Our Perceptions Have Evolved

So, when Nasserudin Shah in Ishkiya discovers that Arshad Warsi and Vidaya Balan were having an affair (or were in love, read it as you like) he called it hunger for sex, then Arshad Warsi responds with “your love, love, our love is sex!”.

That puts forth a valid question- why are there dual standards for judging when two things are exactly the same? Perhaps, because when two different generations look at a particular situation their perspective won’t be the same. Which is why, in movies there will be thousands of portrayals of a single story. Look at Devdas, K L sehgal’s version was much different from Sanjay Leela Bhansali’s version. Throughout history of cinema such examples can be quoted.

What may be the trend today, will not remain there tomorrow. And now, we can see the change more frequently than ever. A decade back, would a Delhi Belly be possible? Had it not been the daring Aamir Khan, I wonder if any producer would have considered the story to be brought out as a movie. However, today it is widely accepted, if not appreciated for its highly abusive language.

Journey of Indian cinema in the past decade has seen numerous experiments, some were loved, some were rejected. Consider the year 2001, when Amitabh Bachchan made a comeback we saw a new hero rising, he wasn’t even close to the clichéd image of a hero, yet he was loved by the people. Alongside we witnessed, Hritik Roshan making his debut in Kaho Na Pyar Hai, who was a perfect combination of great looks and good acting, he too was loved. A few years later the concepts of a typical *hero* changed. He need not be a body builder, 6 feet long. He can be somebody like Shahid Kapur or Abhay Deol or the recent one, Prateek Babbar.

Indian cinema has changed, from inside out. Remember Page 3, yes Madhaur Bhandarkar’s film, it had a few gay love scenes, which were censored. People couldn’t have swallowed it. But, in 2009 came the historic Section 377 judgment by the Delhi High court. Since then, the scenario has changed. I doubt that the viewer has any issues with LGBT relationships onscreen, or even off-screen.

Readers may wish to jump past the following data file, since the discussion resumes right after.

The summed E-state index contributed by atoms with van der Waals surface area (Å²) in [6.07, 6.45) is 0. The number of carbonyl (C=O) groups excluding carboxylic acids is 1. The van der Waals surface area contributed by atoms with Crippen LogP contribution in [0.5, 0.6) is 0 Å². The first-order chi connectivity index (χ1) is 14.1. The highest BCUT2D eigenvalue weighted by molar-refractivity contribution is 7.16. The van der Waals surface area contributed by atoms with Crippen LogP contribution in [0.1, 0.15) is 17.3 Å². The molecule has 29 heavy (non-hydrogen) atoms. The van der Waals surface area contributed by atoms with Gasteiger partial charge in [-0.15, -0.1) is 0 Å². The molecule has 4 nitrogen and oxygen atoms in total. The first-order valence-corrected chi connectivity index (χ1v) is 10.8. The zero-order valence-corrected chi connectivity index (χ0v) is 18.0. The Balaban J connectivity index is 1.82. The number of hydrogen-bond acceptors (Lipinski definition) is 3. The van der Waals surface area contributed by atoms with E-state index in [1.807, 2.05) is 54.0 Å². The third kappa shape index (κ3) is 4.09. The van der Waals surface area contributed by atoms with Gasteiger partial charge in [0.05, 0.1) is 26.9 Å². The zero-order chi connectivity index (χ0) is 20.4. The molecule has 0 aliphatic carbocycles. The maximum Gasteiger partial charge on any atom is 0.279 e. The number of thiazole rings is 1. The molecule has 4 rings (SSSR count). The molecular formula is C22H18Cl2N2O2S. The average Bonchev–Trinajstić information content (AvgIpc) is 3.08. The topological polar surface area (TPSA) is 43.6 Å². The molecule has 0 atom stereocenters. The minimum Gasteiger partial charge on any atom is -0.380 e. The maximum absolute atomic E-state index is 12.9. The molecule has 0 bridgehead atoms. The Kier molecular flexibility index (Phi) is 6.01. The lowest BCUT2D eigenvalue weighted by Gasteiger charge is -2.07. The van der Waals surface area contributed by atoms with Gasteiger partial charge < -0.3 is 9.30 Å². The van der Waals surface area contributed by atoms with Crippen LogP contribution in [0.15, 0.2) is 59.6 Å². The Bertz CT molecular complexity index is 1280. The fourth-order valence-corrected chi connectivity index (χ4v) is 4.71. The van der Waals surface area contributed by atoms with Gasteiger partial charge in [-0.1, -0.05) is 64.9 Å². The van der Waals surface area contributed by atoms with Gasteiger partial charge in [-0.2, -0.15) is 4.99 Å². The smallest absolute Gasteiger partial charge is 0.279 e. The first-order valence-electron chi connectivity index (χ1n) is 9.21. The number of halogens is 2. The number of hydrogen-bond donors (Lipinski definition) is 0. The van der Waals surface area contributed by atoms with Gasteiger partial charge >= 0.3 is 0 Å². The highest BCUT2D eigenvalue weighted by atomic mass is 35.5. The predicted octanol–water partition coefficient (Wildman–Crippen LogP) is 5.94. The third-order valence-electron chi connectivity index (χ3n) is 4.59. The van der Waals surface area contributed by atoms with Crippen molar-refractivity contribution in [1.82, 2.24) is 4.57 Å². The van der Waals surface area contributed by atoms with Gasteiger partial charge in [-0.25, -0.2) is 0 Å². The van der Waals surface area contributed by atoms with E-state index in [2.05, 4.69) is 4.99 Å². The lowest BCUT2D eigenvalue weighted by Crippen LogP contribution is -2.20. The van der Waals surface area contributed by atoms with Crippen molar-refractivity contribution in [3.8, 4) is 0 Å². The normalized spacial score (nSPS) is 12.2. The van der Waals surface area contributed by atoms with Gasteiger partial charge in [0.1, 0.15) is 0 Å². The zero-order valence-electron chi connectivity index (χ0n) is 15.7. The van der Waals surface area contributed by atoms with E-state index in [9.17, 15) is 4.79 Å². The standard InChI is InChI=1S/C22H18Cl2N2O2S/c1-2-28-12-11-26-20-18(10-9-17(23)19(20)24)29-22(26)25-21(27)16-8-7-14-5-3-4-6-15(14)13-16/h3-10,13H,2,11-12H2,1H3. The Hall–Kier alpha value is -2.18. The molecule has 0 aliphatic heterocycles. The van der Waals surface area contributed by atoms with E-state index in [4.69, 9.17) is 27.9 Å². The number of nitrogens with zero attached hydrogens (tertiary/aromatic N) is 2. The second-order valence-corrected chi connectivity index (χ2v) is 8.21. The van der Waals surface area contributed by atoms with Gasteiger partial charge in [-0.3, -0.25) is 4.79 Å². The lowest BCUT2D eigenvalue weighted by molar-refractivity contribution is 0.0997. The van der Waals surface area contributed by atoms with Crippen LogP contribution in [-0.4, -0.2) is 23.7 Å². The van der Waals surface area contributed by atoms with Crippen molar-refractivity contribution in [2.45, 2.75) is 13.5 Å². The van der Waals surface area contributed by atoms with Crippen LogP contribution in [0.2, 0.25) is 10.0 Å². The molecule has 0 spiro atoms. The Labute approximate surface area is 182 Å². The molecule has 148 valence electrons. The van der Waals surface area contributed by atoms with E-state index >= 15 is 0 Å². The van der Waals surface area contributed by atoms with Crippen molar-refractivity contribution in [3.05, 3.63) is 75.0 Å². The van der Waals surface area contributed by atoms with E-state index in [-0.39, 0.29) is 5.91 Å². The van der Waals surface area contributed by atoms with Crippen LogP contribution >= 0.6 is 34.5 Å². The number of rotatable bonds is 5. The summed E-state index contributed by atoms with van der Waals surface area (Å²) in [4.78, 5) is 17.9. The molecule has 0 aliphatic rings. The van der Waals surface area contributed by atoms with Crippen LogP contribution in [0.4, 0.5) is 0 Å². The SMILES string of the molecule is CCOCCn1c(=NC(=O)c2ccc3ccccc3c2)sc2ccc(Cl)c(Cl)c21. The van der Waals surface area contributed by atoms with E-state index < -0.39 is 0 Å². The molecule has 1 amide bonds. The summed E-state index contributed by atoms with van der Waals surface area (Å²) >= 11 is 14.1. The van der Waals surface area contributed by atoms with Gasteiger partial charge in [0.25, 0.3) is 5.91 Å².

Movies like Dev D, Love, Sex aur Dhoka were appreciated for making a brave attempt to reflect the darker, bolder side of life, the one that society keeps secretive, or the one that exists but nobody dares to say aloud.

Descending from the genre of family movies, Baghban, Kabhi Khushi Kabhi Gham, Vivaah the masses are now more open to any subject. It won’t be wrong if I say that Indian cinema has finally turned “experimental” majorly because everything and anything is widely accepted without being judged (by most people). Put it this way, being experimental is not the sole right of parallel cinema anymore. The subjects and themes in movies have evolved, for better or worse, is left to the consumers of this medium of communication to decide.

Movies like Aamir, Udaan, I Am, Mujhse Fraandship Karoge, would not fail to find a market despite being in competition with big banner and multi-million projects like Ra.One.

I have to admit that contradictions will always remain there. Sometimes movies have to face the heat from certain set of audiences, like Aarakshan. But, everyone also has to admit that perceptions are changing. Allow me to quote Ram Gopal Verma’s comment of The Dirty Picture, “dirty is clean and clean is dirty”, and as far as reviews and box office reports goes this film is being watched, liked and even appreciated. I guess that says it all.

Shikha Nehra